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When I See an Elephant Fly

Michael Keaton
Michael Keaton
Walt Disney Studios
 112 Minutes
Rated: PG
Directed by: Tim Burton
Starring: Colin Farrell, Michael Keaton    

Disney has always believed in maximizing the value of its properties, or, as some cynics might say, wringing every last possible cent out of them. But now, with the prospect of having to come up with enough content to challenge Netflix as a streaming service, they are doubling down on their recent trend of remaking classic animated films. Later this year, we will get the chance to see Will Smith play the genie in Aladdin and computer-generated lions play the traditionally animated lions in The Lion King. But for now, we get Dumbo, an odd cross between the all-animal world of The Lion King and the special-effects-laden human world of Aladdin. As remakes go, the new Dumbo isn’t bad, except for two big stumbling blocks, Michael Keaton and Dumbo himself.


The original 1941 Disney animated version of Dumbo ran just over an hour, and the current movie at first covers the same basic ground as the animated film did, with some updating to replace the changing times. Gone are the racially insensitive crows and very sensitive mouse who helped Dumbo fly and the stork that delivered Dumbo. Instead, Dumbo is the offspring of Mrs. Jumbo, whom conniving bur warmhearted circus owner, Max Medici (Danny DeVito) buys while pregnant. The year is 1919, the circus is struggling, and Max figures he’s getting two elephants for the price of one. But, when Max sees Dumbo’s huge ears, which make the dwindling number of attendees at the circus ridicule the young elephant, he realizes he has a potential disaster on his hands.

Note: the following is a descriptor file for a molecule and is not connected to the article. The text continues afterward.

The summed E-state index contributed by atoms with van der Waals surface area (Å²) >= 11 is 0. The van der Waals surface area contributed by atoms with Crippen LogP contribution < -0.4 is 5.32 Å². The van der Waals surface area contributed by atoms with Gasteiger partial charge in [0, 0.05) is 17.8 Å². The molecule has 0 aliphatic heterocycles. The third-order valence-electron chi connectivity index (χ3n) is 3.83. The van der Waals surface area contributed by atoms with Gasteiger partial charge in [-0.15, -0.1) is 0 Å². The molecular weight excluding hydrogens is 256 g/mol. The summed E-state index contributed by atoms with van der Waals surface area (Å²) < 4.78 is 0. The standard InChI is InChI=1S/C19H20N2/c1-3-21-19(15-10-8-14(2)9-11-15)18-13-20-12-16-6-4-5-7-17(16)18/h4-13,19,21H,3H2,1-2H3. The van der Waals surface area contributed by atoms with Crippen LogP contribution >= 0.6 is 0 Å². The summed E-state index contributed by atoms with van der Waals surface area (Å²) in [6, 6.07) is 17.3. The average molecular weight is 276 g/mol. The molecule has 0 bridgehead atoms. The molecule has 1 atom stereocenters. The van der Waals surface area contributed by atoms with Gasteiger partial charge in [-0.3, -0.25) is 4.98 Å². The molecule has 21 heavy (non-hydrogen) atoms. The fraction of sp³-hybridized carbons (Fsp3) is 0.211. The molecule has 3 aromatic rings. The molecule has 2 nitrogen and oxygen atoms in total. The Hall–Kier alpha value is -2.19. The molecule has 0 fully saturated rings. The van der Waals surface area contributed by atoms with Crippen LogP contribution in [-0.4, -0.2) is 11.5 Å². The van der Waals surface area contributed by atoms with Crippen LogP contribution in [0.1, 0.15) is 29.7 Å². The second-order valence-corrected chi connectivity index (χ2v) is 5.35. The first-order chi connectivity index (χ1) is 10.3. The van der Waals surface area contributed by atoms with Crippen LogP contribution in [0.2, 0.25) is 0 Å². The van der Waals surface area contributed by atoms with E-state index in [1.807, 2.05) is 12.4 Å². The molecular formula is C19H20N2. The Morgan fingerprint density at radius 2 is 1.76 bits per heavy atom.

In desperation, Max turns to his former star trick rider, Holt Farrier (Colin Farrell), for help. Holt lost an arm in World War I and a wife to the flu and is now trying to find a new position in the circus and raise his two children, Milly (Nico Parker) and Joe (Finley Hobbins). Like the Farrier children, Dumbo is soon without his mother as well, when she nearly causes a riot during a performance trying to come to the aid of Dumbo. Max is forced to sell her off at a loss, and Holt and his children are now Dumbo’s full-time guardians. While working with Dumbo, Millie and Joe discover that the elephant really can fly when they use a feather to get the creature’s attention. They don’t tell anyone else at the circus, but when Dumbo gets trapped on a high aerial platform during a clown act, Milly coaxes him into flying again, delighting the audience.


With a flying elephant in the ensemble, Max’s circus becomes a big hit and attracts the attention of showman and entrepreneur V. E. Vandevere (Michael Keaton). The showman envisions Dumbo being ridden (or, more accurately, flown) by his star aerialist, Colette Marchant (Eva Green) under the enormous big top that is the centerpiece of Dreamland, Vandevere’s amusement park of the future. To get Dumbo, Vandevere becomes a partner in Max’s circus, promising to take care of all of Max’s circus workers.


Vandevere is a cross between P.T. Barnum and Mr. Potter in It’s a Wonderful Life, and Michael Keaton plays the role as a cross between his Ray Kroc in The Founder and J. Montgomery Burns from The Simpsons. Moviegoers who remember the original Dumbo are probably well aware that there was no Vandevere character in the Disney animated film, nor, for that matter, was there a Dreamland or anything else that occurs in the last hour of this remake. Dreamland, Vandevere and pretty much everything else that is seen on screen in this two-hour remake’s second half are not products of 1919, or of 1941 when the animated film was made, but, rather, of the 2019 Disney mindset as filtered through a script by Ehren Kruger.